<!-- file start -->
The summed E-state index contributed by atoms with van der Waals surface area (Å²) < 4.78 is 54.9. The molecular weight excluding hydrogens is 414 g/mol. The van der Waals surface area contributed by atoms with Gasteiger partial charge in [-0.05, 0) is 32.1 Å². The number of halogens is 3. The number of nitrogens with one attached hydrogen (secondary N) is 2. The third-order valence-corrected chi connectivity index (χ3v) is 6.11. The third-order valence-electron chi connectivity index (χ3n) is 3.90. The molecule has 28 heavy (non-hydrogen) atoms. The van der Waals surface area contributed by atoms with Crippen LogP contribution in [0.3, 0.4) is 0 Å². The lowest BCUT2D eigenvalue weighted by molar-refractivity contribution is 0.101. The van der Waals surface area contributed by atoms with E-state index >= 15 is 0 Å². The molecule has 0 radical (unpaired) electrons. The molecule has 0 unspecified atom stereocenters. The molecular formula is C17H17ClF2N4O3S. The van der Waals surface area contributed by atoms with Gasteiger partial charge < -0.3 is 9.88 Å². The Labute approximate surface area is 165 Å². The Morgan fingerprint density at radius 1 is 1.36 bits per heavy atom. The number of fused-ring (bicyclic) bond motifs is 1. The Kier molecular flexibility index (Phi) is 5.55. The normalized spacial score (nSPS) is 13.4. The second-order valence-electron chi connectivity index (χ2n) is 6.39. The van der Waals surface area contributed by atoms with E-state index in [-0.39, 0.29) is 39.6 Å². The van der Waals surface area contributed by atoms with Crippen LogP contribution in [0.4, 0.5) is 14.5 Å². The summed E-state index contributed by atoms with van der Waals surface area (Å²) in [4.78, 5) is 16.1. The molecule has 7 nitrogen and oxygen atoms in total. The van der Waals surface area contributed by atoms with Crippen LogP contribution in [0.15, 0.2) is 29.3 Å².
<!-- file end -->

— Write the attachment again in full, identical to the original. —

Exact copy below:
The summed E-state index contributed by atoms with van der Waals surface area (Å²) < 4.78 is 54.9. The molecular weight excluding hydrogens is 414 g/mol. The van der Waals surface area contributed by atoms with Gasteiger partial charge in [-0.05, 0) is 32.1 Å². The number of halogens is 3. The number of nitrogens with one attached hydrogen (secondary N) is 2. The third-order valence-corrected chi connectivity index (χ3v) is 6.11. The third-order valence-electron chi connectivity index (χ3n) is 3.90. The molecule has 28 heavy (non-hydrogen) atoms. The van der Waals surface area contributed by atoms with Crippen LogP contribution in [0.3, 0.4) is 0 Å². The lowest BCUT2D eigenvalue weighted by molar-refractivity contribution is 0.101. The van der Waals surface area contributed by atoms with E-state index >= 15 is 0 Å². The molecule has 0 radical (unpaired) electrons. The molecule has 0 unspecified atom stereocenters. The molecular formula is C17H17ClF2N4O3S. The van der Waals surface area contributed by atoms with Gasteiger partial charge < -0.3 is 9.88 Å². The Labute approximate surface area is 165 Å². The Morgan fingerprint density at radius 1 is 1.36 bits per heavy atom. The number of fused-ring (bicyclic) bond motifs is 1. The Kier molecular flexibility index (Phi) is 5.55. The normalized spacial score (nSPS) is 13.4. The second-order valence-electron chi connectivity index (χ2n) is 6.39. The van der Waals surface area contributed by atoms with E-state index in [-0.39, 0.29) is 39.6 Å². The van der Waals surface area contributed by atoms with Crippen LogP contribution in [0.4, 0.5) is 14.5 Å². The summed E-state index contributed by atoms with van der Waals surface area (Å²) in [4.78, 5) is 16.1. The molecule has 7 nitrogen and oxygen atoms in total. The van der Waals surface area contributed by atoms with Crippen LogP contribution in [0.15, 0.2) is 29.3 Å².